This handsome hardback book is a fascinating hybrid. The sub-title makes the shape of the story obvious, but there are other elements carefully woven in. And like any challenging book, questions come to mind but don’t get answered – probably deliberately. The story is written from the point of view of a somewhat philosophical teddy bear who belonged to the author when he was a boy. Through the teddy’s eyes (eye?) we learn about Gavin’s family and childhood in the 1950s – including all sorts of interesting details that leave me in awe of the author’s memory.
But the story is more than just a study of a childhood in New Zealand. This is a very long-lived bear who also belonged to the author’s daughters in their turn, an experience that involved some interesting cross-dressing. A hint of mystery throughout the text eventually results in readers learning about a tragic previous owner before Gavin actually laid hands on the bear.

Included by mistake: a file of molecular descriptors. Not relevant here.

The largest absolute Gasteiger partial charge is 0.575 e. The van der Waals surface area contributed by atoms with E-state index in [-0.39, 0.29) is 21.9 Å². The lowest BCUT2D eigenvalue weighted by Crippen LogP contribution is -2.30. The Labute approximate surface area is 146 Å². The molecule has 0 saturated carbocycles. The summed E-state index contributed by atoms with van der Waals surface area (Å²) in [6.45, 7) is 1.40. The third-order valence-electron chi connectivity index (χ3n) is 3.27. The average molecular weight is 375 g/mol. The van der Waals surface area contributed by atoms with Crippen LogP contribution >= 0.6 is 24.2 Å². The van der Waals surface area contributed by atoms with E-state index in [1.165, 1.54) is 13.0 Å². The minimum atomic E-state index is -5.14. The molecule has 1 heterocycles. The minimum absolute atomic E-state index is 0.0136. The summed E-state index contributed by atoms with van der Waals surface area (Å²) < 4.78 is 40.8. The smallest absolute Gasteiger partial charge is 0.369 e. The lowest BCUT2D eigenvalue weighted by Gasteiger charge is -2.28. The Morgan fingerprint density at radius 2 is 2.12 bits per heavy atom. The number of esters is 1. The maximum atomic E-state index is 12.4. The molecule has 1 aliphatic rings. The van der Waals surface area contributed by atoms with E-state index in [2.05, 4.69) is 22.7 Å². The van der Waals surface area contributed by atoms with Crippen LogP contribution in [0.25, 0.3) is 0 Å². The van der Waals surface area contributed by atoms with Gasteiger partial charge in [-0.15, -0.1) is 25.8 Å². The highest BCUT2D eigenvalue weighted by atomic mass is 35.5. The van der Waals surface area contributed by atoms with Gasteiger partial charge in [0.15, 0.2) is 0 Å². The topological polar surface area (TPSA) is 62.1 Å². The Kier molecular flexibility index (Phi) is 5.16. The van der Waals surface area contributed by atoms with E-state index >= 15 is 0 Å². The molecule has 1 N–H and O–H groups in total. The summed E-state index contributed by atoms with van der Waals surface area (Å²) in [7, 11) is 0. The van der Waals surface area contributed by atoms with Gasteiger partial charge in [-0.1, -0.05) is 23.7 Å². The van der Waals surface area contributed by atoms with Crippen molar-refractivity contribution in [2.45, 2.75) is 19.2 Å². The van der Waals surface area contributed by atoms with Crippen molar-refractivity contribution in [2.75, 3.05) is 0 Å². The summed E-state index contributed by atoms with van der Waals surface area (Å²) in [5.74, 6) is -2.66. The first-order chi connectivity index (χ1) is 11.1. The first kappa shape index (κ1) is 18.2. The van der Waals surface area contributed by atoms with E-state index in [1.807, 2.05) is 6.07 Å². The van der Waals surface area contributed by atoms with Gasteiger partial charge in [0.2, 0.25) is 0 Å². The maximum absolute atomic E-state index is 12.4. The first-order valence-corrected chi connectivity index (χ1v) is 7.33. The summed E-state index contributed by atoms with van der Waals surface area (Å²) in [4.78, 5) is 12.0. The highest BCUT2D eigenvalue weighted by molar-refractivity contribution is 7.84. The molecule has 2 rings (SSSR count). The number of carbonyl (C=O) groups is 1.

There are times when Teddy is abandoned in a cupboard or trunk for many years. He hibernates, but to keep the reader’s interest from waning Gavin has included rolling graphics that mark relevant historical events during those years, eg. in 1969 Neil Armstrong took a teddy bear to the moon.
This book will be bought by all New Zealand public libraries, also primary and intermediate schools. I suspect it will be enjoyed most by keen readers of about eight or nine, but all school-age children will be able to appreciate it if parents make it a family read-aloud book, adding explanations and discussion when needed.
ISBN 978 1 77553 727 4 RRP $34.99 HbReviewed by Lorraine Orman